Mental Health | HABRI

Mental Health and Well-Being

Healthy Aging

Mental health and well-being are as important in older age as at any other time in life. Approximately one in four older adults lives with one or more mental disorders, including anxiety and depression, and many struggle with social isolation and loneliness.[1] Another health risk associated with aging is dementia, including Alzheimer’s disease. These health issues can severely impact quality of life and can pose risks to physical health as well.

While disabilities due to mental disorders are a major public health concern, there are many effective programs for older adults that address such issues. Research increasingly supports the health benefits of human-animal interaction (HAI) and pet ownership on the mental health and well-being of older adults. In addition, the presence of a companion animal can also benefit caregivers through reducing their physiological stress.[2]

Therapy dogs can be trained to assist those with Alzheimer’s Disease in day-to-day tasks. Here, a dog from Dementia Dog fetches a woman’s medication. Photo: Dementia Dog

  • Social Isolation and Loneliness

    Research shows that social relationships – both quantity and quality – profoundly affect mental and physical health. Social isolation and loneliness are a growing public health epidemic that uniquely impacts older adults. According to the 2016 Census, one in five adults age 65-74 live alone, while 4 in 10 of those age 85 and older live alone.[3]

    Human-animal interaction has shown to reduce feelings of loneliness in older adults. A nationally representative survey of pet owners and non-pet owners commissioned by HABRI and Mars Petcare found that:

    • 85% of respondents agree interaction with pets can help reduce loneliness
    • 76% agree human-pet interactions can help address social isolation
    • 72% believe human-animal interaction is good for their community

    Of the pet-owning respondents:

    • 80% of pet owners say their pet makes them feel less lonely
    • 54% say their pet helps them connect with other people

    For more information about the HABRI-Maws Petcare survey, please click here.

    Many peer-reviewed, scientific studies have demonstrated the efficacy of pet ownership and human-animal interactions for reducing loneliness and social isolation in older adults.[4]

    Loneliness

    • Animal-assisted therapy (AAT) was shown to significantly reduce loneliness among residents of long-term care facilities in a study of three such facilities.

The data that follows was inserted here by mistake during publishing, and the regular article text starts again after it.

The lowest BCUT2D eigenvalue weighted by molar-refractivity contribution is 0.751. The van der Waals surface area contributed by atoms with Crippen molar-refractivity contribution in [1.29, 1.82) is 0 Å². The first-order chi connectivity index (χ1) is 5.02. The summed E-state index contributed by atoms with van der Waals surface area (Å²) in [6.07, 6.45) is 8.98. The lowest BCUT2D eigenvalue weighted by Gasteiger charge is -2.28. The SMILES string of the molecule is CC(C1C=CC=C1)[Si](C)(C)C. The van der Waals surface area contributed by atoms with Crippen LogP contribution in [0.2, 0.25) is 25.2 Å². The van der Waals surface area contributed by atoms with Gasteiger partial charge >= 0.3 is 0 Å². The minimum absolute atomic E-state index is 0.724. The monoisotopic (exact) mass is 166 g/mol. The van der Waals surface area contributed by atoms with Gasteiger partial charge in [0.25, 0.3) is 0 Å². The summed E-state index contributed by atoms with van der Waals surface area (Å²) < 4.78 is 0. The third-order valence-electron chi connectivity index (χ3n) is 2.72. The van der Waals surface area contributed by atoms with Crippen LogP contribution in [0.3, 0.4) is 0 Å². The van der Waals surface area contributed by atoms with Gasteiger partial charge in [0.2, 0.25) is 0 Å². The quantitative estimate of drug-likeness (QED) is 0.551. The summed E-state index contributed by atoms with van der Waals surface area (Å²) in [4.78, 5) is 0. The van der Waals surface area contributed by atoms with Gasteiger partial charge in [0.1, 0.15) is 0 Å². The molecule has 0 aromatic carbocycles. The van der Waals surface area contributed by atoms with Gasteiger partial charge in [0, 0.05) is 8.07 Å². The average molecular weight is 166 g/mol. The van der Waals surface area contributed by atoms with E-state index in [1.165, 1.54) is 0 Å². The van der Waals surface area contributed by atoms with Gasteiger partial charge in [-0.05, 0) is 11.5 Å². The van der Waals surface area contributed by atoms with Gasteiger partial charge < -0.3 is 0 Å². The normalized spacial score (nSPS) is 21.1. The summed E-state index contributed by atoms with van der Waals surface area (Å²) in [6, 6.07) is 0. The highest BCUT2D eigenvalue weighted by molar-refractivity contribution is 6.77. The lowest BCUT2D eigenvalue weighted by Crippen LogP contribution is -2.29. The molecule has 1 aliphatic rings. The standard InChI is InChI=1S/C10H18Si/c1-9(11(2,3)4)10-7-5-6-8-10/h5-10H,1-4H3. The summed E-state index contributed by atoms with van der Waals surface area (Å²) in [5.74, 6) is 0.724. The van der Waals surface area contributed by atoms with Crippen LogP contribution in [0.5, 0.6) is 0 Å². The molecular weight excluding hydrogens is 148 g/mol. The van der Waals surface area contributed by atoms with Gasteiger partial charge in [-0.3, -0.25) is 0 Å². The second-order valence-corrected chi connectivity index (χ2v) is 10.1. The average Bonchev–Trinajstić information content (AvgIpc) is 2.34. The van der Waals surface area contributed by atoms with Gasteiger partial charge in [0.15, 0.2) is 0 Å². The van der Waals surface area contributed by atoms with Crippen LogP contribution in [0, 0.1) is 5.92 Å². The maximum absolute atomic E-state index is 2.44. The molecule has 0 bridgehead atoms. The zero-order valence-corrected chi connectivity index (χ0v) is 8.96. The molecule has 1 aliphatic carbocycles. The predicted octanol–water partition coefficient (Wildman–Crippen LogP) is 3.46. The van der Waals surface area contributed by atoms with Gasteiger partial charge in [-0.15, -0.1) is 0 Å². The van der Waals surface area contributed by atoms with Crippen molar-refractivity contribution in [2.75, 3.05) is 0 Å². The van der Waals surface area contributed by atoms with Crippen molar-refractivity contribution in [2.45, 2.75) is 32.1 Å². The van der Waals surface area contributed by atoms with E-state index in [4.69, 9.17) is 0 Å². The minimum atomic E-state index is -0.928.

• The study found that a large subpopulation of residents has a strong life-history of a relationship with pets and would choose, if possible, to continue that relationship.[5]

    Social Support

    • Results of a study of older adults who live alone suggest that pet ownership may act as a buffer against loneliness.[6]
      • Results of the study suggest that pet ownership may instill a sense of self worth and responsibility in older adults that they would not otherwise have. Additionally, the care involved in owning a pet – including visits to the veterinarian and walking – may lead to increased socialization.
    • A study of pet ownership among LGBT adults over 50 concludes that pet ownership among this demographic has a variety of health benefits, suggesting that the unique hardships this community has faced makes them especially receptive to the health benefits of HAI.[7]
      • The study found that many participants compared their pets to children in a way that may substitute a source of love that was difficult to acquire given structural constrains encountered throughout life.
      • The findings also reveal pets were associated with higher levels of perceived social support while also compensating for the negative effects of a smaller social network size, particularly for older LGBT adults living with a disability.

    Depression

    • A study of older adults with mental illness living in long-term care facilities concluded that AAT reduced depressive symptoms and improved cognitive function.[8]

Animal-assisted interventions, including equine-assisted psychotherapy, have been demonstrated to improve outcomes for those with depression. Photo: EAGALA

Alzheimer’s and Dementia

The terms ‘dementia’ and ‘Alzheimer’s’ are often used interchangeably, but these two words mean different things. Dementia is an umbrella term which describes a wide range of symptoms severe enough to interfere with daily life, including a decline in memory and changes in thinking and reasoning skills. Dementia is not considered a normal part of aging. Alzheimer’s Disease is a specific, degenerative brain disease that is caused by complex brain changes following cell damage. Symptoms get more severe as Alzheimer’s advances, and includes confusion, behavior changes, and impaired mobility.